Teaism in Tokyo

Trends Trends & Culture - June 16th, 2010

one: To welcome the long-awaited summer, TWG Tea, one of the world’s finest luxury tea brands, has curated a range of exclusive tea blends perfect for brewing thirst-quenching iced teas for balmy days. TWG Tea’s selection of iced teas has been fashioned by the master tea blender into chilled beverages, as the wonderfully fragrant and rich flavored teas leave no tannin aftertaste. Among the selection is this popular ‘haute couture’ Red of Africa Tea, which both tastes delicious and brews to a pleasing reddish color.
TWG Tea Salon & Boutique Jiyugaoka, ¥2,500.

TWG Tea salon

two: TWG has long been a favorite among tea-savvy Singaporeans, and the company has recently opened its first outpost in Japan, located in the hip Jiyugaoka neighborhood of Tokyo. The salon is dominated by striking tea-covered walls, featuring over 260 different single estate and hand-blended teas. A brilliant assortment of inventive tea infused pastries, such as these matcha financiers, is also available either to eat in or to take out as a thoughtful and unique gift idea.

TWG Tea Salon & Boutique Jiyugaoka, ¥550 for two.

Lupicia Tea, The King and I

three: Lupicia Tea offers Tokyoites a taste of paradise with its newly blended tea called The King and I. Rich and mellow durian, known and revered as the ‘king of fruits,’ has been specially blended into this Thai royal green tea. The fruit has rumored health properties throughout Asia and this new Thai style exotic blend makes a brew fit for royalty.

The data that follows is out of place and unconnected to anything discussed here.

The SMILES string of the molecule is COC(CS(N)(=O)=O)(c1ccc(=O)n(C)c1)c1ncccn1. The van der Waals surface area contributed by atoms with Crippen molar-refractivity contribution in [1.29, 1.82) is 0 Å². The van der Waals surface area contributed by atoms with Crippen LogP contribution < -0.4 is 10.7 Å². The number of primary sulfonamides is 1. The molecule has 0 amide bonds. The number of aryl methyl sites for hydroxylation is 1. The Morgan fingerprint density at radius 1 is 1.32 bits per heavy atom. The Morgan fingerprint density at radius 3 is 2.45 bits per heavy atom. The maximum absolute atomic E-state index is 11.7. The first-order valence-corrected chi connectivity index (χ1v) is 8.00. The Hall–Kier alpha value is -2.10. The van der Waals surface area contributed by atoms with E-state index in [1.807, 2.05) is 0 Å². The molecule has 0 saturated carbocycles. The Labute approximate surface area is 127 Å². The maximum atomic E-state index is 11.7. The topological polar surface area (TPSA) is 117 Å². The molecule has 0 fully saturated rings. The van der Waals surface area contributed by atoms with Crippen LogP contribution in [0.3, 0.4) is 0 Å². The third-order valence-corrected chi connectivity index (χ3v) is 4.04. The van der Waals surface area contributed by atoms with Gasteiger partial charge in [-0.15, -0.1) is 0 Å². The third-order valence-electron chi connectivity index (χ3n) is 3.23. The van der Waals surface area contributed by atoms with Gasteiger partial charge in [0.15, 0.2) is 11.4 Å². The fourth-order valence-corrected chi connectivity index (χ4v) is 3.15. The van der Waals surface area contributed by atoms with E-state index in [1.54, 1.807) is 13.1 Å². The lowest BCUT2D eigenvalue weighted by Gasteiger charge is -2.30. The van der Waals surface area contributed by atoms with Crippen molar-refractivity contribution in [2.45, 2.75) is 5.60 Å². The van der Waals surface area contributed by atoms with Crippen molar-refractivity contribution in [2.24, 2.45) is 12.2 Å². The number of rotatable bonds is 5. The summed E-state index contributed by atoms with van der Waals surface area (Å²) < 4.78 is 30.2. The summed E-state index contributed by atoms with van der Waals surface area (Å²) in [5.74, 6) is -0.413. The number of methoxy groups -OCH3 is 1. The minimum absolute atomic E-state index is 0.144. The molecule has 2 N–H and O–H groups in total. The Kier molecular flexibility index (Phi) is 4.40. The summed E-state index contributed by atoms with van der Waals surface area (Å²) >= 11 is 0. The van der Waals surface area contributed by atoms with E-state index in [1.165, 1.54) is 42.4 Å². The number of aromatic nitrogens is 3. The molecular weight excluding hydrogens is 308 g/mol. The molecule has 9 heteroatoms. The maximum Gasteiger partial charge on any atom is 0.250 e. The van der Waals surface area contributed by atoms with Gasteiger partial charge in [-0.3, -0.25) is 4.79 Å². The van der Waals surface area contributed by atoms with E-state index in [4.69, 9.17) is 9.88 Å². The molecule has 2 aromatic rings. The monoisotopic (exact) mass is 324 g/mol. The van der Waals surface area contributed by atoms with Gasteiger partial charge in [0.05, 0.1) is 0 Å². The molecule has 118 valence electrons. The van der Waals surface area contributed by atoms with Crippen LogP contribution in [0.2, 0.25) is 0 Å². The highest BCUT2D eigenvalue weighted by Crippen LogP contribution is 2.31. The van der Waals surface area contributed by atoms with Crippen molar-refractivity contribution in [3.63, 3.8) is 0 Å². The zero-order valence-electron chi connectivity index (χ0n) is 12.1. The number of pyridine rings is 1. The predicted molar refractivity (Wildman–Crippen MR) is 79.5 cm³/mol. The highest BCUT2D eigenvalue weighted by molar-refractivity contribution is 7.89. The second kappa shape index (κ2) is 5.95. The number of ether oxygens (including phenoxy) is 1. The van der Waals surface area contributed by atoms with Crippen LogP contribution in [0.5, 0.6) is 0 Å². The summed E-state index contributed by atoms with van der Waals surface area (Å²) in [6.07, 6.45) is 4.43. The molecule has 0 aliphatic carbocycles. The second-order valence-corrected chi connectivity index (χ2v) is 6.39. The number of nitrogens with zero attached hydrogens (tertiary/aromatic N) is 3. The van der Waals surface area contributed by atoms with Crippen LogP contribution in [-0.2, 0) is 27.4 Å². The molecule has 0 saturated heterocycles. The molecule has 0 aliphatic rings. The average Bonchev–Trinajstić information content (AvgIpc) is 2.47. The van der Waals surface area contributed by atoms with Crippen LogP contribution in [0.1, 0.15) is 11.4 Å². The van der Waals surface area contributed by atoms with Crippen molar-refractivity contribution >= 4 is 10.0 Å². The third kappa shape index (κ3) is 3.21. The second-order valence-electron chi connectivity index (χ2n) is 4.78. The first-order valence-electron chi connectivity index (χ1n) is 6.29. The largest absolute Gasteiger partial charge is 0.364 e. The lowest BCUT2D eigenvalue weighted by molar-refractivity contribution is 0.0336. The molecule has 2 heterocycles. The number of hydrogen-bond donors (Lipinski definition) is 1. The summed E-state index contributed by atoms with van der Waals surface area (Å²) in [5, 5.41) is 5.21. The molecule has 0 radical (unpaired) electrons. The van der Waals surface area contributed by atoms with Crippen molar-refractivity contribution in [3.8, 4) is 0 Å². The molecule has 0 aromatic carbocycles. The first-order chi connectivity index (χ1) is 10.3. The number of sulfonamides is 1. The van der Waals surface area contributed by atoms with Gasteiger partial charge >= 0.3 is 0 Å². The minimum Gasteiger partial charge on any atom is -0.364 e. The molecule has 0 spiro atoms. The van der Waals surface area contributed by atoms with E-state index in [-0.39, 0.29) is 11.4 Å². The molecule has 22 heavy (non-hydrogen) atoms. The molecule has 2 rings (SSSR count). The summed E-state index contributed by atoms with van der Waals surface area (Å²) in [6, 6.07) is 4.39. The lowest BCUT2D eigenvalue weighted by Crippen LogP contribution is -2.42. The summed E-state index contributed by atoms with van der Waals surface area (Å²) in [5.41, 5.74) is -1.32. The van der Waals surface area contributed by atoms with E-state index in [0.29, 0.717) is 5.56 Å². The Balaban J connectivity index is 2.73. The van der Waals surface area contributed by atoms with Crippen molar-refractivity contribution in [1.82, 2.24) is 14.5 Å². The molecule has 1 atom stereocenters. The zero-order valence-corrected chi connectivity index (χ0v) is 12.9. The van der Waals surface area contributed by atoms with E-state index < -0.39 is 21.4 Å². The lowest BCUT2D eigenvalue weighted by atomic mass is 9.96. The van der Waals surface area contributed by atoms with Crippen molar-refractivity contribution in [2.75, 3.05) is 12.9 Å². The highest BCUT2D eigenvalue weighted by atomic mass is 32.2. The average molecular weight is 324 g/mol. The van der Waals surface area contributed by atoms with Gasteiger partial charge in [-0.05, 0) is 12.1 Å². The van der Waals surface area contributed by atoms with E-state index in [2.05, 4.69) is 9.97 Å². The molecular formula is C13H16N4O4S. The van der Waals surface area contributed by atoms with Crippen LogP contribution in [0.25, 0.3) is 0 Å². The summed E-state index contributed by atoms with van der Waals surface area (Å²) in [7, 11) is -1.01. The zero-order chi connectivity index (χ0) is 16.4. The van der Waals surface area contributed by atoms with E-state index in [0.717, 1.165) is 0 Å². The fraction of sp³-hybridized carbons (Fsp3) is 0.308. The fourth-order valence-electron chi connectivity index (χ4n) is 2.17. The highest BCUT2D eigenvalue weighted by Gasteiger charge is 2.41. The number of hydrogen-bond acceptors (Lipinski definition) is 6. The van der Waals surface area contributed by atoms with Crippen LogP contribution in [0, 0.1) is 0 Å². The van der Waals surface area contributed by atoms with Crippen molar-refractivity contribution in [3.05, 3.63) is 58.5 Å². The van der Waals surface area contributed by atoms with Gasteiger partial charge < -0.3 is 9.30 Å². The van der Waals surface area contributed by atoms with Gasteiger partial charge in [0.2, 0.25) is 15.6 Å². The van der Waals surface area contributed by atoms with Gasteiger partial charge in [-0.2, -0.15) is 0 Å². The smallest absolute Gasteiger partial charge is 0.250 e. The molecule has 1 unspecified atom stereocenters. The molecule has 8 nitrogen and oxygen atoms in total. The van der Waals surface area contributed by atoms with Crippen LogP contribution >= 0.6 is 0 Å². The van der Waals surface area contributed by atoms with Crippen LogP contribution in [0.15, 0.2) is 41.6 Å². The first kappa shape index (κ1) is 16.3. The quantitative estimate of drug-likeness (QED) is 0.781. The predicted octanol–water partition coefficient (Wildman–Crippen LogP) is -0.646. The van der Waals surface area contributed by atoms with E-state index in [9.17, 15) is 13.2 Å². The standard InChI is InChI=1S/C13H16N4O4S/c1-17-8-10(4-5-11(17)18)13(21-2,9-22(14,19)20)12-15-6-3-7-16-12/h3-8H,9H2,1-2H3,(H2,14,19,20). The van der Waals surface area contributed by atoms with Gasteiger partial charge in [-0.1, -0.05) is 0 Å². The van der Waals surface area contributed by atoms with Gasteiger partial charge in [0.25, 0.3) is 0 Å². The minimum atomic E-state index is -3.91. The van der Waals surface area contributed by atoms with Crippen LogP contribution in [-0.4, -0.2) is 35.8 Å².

Lupicia Stores across Japan, ¥1,200.

Rooibos tea

four: The 2010 World Cup means many Japanese fans will be heading to South Africa, but this year also marks 100 years of Japan–South Africa relations. Japanese consumers are among the most discerning in the world, particularly when it comes to health products. This has led to a recent boom in the popularity of rooibos tea, a brew made from a bush that is native to South Africa. The drink is full of antioxidants and contains no caffeine. Available in Tokyo in loose leaf, tea bags and this new bottled variety for convenience.
Quality supermarkets around Tokyo, ¥157.

Honeybush tea

five: The honeybush plant grows only in small areas of southern South Africa, and is named because it’s yellow blossoms literally smell like honey. The tea is similar to rooibos, but the taste is a little sweeter. First made popular for export by British and Dutch traders, honeybush is noted for having a calming effect. The herbal brew is naturally caffeine-free, which also means it is a good night time drink.
Quality supermarkets around Tokyo, ¥525.

Tea infuser

six: With quality loose leaf tea, brewing a cup on the go or at the office can be a challenge. Tea pots are traditionally used at home or for making several cups at once, but can be bulky and cumbersome. This infuser combines stainless steel durability with an ingenious design. Simply fill the wand-shaped infuser with loose tea and swirl it around in a cup of hot water to make the perfect single serving of tea.
MoMA Store (www.momastore.jp), ¥2,680.